Monday, 5 December 2011

Pictionory Jackanary

I tried editing and moving a few of my images from Visual Design projects but found they were either unsuitable for the task or I just couldn't get them to work in any other composition. 


(I tried moving some elements in this photo of Bradgate Park that I had taken recently)
Original Photo

Altered 01

Flipped Horizontally
Flipped Horizontally and Altered


So in addition to this I have taken a few photos to convey different visual compositions using the same elements -  

(I added a little story afterwards to help with the narrative ;p)

Tiger-Man wandered around, lost in a vast dungeon.

He cautiously keeps his weapons raised as he travels deeper into the unknown.

He pauses as his cat-like instincts become aware of eyes studying him from elsewhere.

His instincts are true as we behold he is being observed from above.

It appears he is being stalked by an armed adversary. 

There must be bad blood between the two
as the shadowy foe can barely hold back his contempt for Tiger-Man.

Ahead of Tiger-Man a shape detaches itself from the inky blackness.

It is his old nemesis Cy-Gorilla!

It appears the only way out of this dungeon is through Cy-Gorilla.

"Prepare for death, you overgrown puss!"

"You've skinned your last cat, Ape!"

The feline's goading sends the Ape into a red rage.

They circle one another in the narrow chamber daring the other to strike first.

The long feud between these two warriors leaves all sense aside
as a tumult builds in the stone surroundings. 

"What is this noise?" "More Cat antics?"
"I thought this was your doing, Monkey Balls"

Before the Ape can retort a great shape crashes through the chamber.
"DRAGON!" cries the Cat "Look out!"

The two warriors stare in disbelief as the Great Wyrm turns for another strafing run. 

The two old enemies quickly dive behind cover.
"This is your fault Vermin" shouts the Ape over the deafening roar of the Dragon.

They rise to meet their new adversary as it crashes to the chamber floor.

The Gorilla realises with some resistance that there is only one option.
"Although it pains me to say this. Our best hope lies in an alliance against this flying Lizard!"

He can't let the Feline think him weak for suggesting such an action.
"Unless you think you can escape here without facing me Scaredy Cat!"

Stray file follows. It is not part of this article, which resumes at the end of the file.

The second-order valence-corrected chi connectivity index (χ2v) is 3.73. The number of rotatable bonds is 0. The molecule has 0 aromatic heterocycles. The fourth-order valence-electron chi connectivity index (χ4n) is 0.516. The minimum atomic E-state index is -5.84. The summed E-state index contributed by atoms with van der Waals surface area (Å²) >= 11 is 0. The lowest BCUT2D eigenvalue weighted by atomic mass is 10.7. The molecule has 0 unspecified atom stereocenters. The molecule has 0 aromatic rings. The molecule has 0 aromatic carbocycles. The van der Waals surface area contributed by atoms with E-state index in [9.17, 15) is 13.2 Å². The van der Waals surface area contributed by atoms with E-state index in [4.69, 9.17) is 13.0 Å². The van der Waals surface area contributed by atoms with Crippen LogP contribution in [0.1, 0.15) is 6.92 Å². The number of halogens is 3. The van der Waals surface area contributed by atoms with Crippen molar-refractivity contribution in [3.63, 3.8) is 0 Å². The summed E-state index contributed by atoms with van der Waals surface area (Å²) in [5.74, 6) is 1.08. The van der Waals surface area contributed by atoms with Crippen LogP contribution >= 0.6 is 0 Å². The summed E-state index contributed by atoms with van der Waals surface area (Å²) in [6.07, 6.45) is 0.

Begrudgingly the Cat concedes.
"For once we are in agreement"
"We must combine our efforts"

Once again the two warriors ready themselves for combat. This time against a common foe. 
"If we perish this night Banana Brains, I'd just like to remind you that you stink!"
"Likewise 9 Lives!" says the Ape with a grin.


Apologies for the rather crude presentation.
I'm sure it is possible to rearrange these pictures to convey a different narrative.  

One of my favourite methods of visual storytelling is when your eye is directed to focus in certain areas of the image and is subtly held there whilst the scene plays out. 
It is only when there is a drastic shift from one scene to another that you realise you have been holding your gaze there for so long.

The most important thing for us to remember as artist is to keep in mind the rules of composition and to consider the equally effective use of Visual Mass within your compositions.

Certain elements of an image attract our attention more than others. This is essentially what Visual Mass describes.

Using the Rule of Thirds the most important elements are placed nearer or along the imaginary lines that intersect one another. These regions can now be used to better effect. 
For example, our attention can be directed to one side of an image rather than dead center. 

The red glow around the center of this image pulls our eyes to it like a magnet. 
This is a good example of Visual Mass. Colours can be great indicators of where we want our viewers to look.

A landscape painting can be given more breathing room by revealing more sky.
Or in the case of my recent painting of Bradgate Park cropped to give a better balance to the composition. 


After (16:9 ratio)
There was just too much empty sky dominating the image. 

Now the whole painting is more balanced and the key elements lay along the lines of interest.

Although I am still toying with the idea of adding a human somewhere. 
I read in a recent article that we are instantly drawn to depictions of human life in images. 
They become an instant point of interest. 
So I need to be careful exactly where I place them, if at all. 

Thinking about it now it would probably detract from the positioning of the dog.